* Muntasir Abu Ghalyoun, one of the Fatah Tanzim leaders in Jenin,
was involved in planning and funding numerous terrorist attacks,
including four shooting attacks in June 2003 that killed four
civilians. In his interrogation, he said the basic fee for carrying
out a terrorist attack came to about $650-$1100.
In light of all the above, there could be nothing more ominous than
the cease-fire or hudna that new PA chairman Mahmoud Abbas is trying
to work out with the various Palestinian terror organizations. The
requirement, often stated by Israeli and American officials, that the
PA must "disarm the terror organizations and confiscate their
weapons" easily gets lost in translation into "Just keep things quiet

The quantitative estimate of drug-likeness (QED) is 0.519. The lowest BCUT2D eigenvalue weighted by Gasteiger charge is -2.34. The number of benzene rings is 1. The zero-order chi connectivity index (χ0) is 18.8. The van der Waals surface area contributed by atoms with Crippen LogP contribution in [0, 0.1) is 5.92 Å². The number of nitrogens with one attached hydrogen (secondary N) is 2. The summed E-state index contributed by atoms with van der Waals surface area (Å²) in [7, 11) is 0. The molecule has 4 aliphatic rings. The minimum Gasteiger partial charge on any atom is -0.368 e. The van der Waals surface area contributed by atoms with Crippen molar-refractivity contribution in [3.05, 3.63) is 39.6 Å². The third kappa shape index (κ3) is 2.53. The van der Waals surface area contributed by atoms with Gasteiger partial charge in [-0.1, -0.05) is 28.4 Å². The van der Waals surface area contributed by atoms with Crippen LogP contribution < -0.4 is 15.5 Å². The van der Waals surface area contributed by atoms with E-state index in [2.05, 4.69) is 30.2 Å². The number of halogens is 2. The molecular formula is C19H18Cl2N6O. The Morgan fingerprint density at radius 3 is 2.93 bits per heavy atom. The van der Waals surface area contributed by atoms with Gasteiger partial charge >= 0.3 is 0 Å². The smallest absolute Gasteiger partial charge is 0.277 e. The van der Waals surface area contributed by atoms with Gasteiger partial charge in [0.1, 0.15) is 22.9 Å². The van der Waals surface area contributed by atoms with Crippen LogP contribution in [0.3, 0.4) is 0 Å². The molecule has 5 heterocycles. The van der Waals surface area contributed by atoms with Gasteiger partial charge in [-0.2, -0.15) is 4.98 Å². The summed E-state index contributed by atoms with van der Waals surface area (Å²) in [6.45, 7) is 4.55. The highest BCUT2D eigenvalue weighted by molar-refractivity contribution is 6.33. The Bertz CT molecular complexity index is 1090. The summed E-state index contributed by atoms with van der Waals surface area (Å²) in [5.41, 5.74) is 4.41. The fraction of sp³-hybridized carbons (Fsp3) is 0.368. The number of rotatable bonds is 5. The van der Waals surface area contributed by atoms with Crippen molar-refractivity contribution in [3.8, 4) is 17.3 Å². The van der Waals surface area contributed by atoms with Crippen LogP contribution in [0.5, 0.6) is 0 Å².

for a while, so Israel can withdraw from territory. Meanwhile, you
can regroup and rebuild, deepen your ties with your foreign sponsors,
whatever-so long as the situation on the ground looks good for a
Indeed, an earlier hudna in summer 2003, which Mahmoud Abbas also
helped "orchestrate" in his then-role as PA prime minister under
Arafat, was punctuated with small-scale terror attacks that were
ignored, till it ended in a well-planned August 19 bus bombing in
Jerusalem that killed 21.
If, on the other hand, the U.S. and/or Israel will be acting
aggressively against the Iran-Syria-Hizbullah axis or part of it, it
is difficult to see why Israel should be rushing to hand over
tactically and strategically sensitive territory in Gaza and Samaria
at a time when the situation is fluid and Palestinian terror may yet
lose much of its support. (© 2001-2005 Koret Communications Ltd.
Return to Top
MATERIAL REPRODUCED FOR EDUCATIONAL PURPOSES ONLY